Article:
Pets are amazing. We love pets and would love to hear an amazing pet story from you! Share your story in the comment box below, on Facebook, or send us a link to a story on Twitter.

 

February 12, 2013

Pet Health: Smoking and Your Furry Friend

Filed under: cats,dogs,pet health,pets,puppy health,Smoking,Uncategorized,Your Pet — Tags: , — Dr. Amber Reed @ 1:00 pm

At one point or another, we have all been told that smoking is bad for our health. We have been shown the impact of tar on human organs, we have been told about the many cancers that can result from smoking, and time after time we are informed of the dangers of secondhand smoke. Full of this knowledge on the health risks related to smoking, have you ever consider the impact that smoking may have on your pet?

Just as smoking may affect the people around you, studies have shown that it may also impact your pets. When someone smokes, toxins are released into the very same air that your pet breathes in. When breathing in air, the toxins move through your pet’s mouth, into their lungs, and throughout their circulation system. This process is repeated every time your furry friend takes a breath. Moreover, toxins that are released into the air come in contact with your pet’s fur and skin. When grooming themselves, pets lick their fur, fur on which toxins like nicotine and tar may collect. The nicotine and tar enters your pet’s mouth and digestive system each time they lick themselves.

Smoking effects and pet health

Studies have shown that a few effects that second-hand smoke can have on your pet are:

  • Cancers: lymphoma, lung, and nasal
  • Respiratory problems
  • Allergies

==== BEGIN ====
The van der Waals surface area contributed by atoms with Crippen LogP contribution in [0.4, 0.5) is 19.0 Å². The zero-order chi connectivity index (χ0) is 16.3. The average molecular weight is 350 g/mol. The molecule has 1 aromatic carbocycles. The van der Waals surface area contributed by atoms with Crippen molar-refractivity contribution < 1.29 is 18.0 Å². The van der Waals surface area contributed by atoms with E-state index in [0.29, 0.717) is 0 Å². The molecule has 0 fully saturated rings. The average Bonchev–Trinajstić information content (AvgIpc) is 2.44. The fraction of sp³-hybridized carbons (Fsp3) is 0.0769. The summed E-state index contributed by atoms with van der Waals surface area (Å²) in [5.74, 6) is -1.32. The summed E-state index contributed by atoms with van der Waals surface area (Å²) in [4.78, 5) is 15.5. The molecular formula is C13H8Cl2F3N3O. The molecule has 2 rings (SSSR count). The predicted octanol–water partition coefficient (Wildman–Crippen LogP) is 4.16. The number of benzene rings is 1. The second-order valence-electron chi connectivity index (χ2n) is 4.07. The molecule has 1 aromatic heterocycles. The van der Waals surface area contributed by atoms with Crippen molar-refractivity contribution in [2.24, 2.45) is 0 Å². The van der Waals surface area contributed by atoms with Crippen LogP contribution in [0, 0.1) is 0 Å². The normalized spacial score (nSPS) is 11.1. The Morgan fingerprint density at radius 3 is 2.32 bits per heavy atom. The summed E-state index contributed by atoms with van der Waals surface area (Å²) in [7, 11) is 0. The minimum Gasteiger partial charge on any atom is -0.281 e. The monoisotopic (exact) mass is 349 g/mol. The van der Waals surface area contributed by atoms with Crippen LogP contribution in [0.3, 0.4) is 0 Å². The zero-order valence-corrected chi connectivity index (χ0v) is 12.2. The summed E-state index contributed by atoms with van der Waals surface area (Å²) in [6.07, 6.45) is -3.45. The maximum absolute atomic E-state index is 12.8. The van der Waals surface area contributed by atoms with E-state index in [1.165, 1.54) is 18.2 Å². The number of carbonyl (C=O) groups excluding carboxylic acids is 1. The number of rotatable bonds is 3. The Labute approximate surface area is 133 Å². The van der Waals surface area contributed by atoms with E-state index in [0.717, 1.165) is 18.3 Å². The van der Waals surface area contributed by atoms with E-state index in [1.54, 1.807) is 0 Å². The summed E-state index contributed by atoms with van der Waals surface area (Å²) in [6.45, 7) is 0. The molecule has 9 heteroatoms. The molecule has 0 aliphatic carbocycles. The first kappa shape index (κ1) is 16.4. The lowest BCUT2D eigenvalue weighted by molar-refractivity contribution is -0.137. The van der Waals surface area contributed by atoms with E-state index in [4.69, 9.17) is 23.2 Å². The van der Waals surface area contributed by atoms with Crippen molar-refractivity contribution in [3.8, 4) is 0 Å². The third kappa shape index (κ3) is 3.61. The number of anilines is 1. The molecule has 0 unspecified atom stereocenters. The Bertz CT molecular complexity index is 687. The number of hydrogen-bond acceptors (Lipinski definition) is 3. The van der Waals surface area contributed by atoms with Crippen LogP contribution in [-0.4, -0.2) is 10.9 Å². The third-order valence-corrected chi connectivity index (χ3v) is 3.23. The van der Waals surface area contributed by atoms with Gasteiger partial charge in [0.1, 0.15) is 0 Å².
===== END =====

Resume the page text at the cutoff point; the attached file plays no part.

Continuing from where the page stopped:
• Skin diseases
  • Eye infections
  • Vomiting
  • Salivation

It is common for us to hear the effects that smoking has upon humans, that we may forget to think about how our pets are impacted. Next time you think of lighting up near your pet, think about the effects that smoking might have on their health.

 

We’re social! Leave a comment, question, or story about smoking and pet health on Facebook, Twitter, or the comment box below.

April 21, 2012

5 New and Unusual Cats

Filed under: Cat Breeds,Uncategorized — Tags: , — Dr. Amber Reed @ 8:14 am

an exotic cat Cats have been around for thousands of years, and in that time they have had a chance to evolve into some interesting varieties. Sometimes you can see a cat with an odd color, or really large or with a crooked tail. Well, the following breeds are unique to say the least; in fact, they take unusual to a whole new level.

  • Khao Manee is actually a very old breed that has been in the Philippines for over 650 years. It is considered to be a very lucky animal to own and as such was kept by the Indonesians until finally a breeding pair was allowed to leave to the United States in 1999. The cats look like a Siamese cat but are pure white and have one gold eye and one blue. They are so valuable that kittens can sell for $8-10,0000 dollars apiece.